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It is Not Selfish to Be Self-Compassionate

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When I tell people I have written a book on achieving self-compassion, they often ask, “Isn’t it selfish to be self-compassionate?” I always respond that there is nothing selfish about being our own best friend, knowing we are inherently worthy, choosing happiness or enjoying the present moment, which are the cornerstones of self-compassion.

In contrast to self-compassion which is simply about treating ourselves well, selfishness is about being self-centered and meeting our needs at the expense of others. Selfish people put themselves first and are driven by self-preservation rather than fairness. Consequently, they feel a sense of entitlement which leads them to promote their interests even this causes others to suffer. In fact, most of the problems in this world are caused by the destructive behavior of selfish people who lack the empathy they need to be caring and sensitive human beings.

Self-compassion is vastly different from selfishness because it fills us with happiness and peace of mind that we can pass onto others. Highly self-compassionate people live their lives with fulfillment rather than scarcity and therefore have no need to be self-centered or selfish in their quest to get their needs met. They know that they do not need to choose between being compassionate to themselves or others. They can do both at the same time and enjoy the rewards that both have to offer.

For much of my life, I also believed that it was selfish to focus on meeting my own needs and that the main purpose of life was to help others. Not surprisingly, I became a social worker which has brought great meaning into my life and enabled me to be a guide to others as they overcome the challenges they face. I routinely put my needs aside as I ministered to others which often led me to feel depleted or even burned out.

My conviction that I was responsible for happiness of others was challenged by my son, Darqui, who my wife and I adopted when he was nine. As a result of the trauma he experienced before he joined our family, Darqui often sank into dark and angry moods where he seemed beyond our reach. When this occurred, I would hover around him, trying desperately to help him overcome his inner demons and find the happiness he deserved.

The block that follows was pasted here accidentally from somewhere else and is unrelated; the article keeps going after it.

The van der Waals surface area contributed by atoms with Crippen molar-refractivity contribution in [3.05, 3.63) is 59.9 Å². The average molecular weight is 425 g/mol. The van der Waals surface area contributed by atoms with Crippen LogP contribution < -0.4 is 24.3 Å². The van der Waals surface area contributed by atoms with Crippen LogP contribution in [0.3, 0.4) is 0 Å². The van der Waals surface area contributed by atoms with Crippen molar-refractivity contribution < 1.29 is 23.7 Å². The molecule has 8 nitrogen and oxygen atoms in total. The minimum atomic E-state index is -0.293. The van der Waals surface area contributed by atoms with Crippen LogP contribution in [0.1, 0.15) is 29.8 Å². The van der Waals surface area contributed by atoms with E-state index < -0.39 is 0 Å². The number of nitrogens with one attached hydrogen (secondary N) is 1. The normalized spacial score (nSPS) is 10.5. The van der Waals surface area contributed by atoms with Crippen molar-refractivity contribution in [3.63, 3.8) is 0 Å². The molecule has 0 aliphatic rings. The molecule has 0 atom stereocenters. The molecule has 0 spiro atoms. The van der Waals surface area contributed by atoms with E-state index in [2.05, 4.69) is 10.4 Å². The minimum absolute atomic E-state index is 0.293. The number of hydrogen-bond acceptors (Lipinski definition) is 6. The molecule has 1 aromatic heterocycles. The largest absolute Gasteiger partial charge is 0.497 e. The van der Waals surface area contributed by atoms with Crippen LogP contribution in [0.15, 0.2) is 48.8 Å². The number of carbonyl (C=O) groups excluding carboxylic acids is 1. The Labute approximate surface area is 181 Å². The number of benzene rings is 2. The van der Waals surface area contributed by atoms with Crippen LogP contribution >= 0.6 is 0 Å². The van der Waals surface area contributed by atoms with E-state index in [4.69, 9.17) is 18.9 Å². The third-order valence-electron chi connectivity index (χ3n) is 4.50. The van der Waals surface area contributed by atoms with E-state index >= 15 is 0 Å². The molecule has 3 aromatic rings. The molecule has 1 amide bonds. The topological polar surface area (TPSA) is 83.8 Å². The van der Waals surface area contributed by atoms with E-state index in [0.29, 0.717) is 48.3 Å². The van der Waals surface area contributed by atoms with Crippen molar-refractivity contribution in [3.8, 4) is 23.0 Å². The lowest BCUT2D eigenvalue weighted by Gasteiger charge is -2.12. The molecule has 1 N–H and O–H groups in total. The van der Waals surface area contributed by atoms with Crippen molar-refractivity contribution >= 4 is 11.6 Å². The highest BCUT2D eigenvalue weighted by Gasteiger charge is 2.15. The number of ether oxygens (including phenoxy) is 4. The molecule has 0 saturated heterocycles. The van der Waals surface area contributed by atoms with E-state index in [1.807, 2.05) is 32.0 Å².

During a particularly difficult time in our relationship four years ago, he informed me that he hated me trying to make him happy, that he had the right to feel however he wanted and that there was nothing I could do about it. He also told me in no uncertain terms that I needed to leave him alone and worry about my own life.

Although hurt by this rebuff, I began to realize that it was grandiose for me to believe that I could make Darqui - or anyone else for that matter - happy. I gave Darqui the space he demanded and reinvested the energy that I had using trying to rescue him from himself to better meet my own needs. I spent more time in the woods by myself, began meditating on a regular basis and most importantly, listened more to my own inner voice that knew what was best for me at any given moment.

After not speaking to me for a couple of months, Darqui finally wandered into my home office one day and began to talk. I asked him how I had done leaving him alone and he congratulated me on my efforts. Although I am devoted to doing everything within my domain to help Darqui, I have never again taken on the responsibility for his happiness which has helped our relationship immeasurably. Although we are very close, he never fails to remind me when I need to back off and let him be.

I have continued to take better care of myself and treat myself with the same self-compassion I have always tried to extend to others. Rather than make me more selfish, I have more positive energy to serve others and help them become their best selves. As a result, I feel even better about myself which has created a cycle of increasing abundance in my life that I treasure.

I hope you are also able to recognize that there is nothing selfish about taking great care of yourself. Rather than take my word for it, prove it to yourself by experimenting with the strategies I discuss in the book that Darqui inspired me to write entitled, Achieving Self-Compassion: Giving Yourself the Gifts of Happiness and Inner Peace. I have no doubt that you will become more rather than less caring and giving to others as a result. I look forward to reading about your experiences with self-compassion on my "achieving self-compassion" facebook page or in the forum section of my website, www.achievingselfcompassion.com.

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Nate Terrell, LCSW has developed his strategies to achieve self-compassion through his extensive experience as a therapist and his own quest to give himself this gift.  For more information on self-compassion, please visit his website at www.achievingselfcompassion.com.  

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Guest Tuesday, 22 August 2017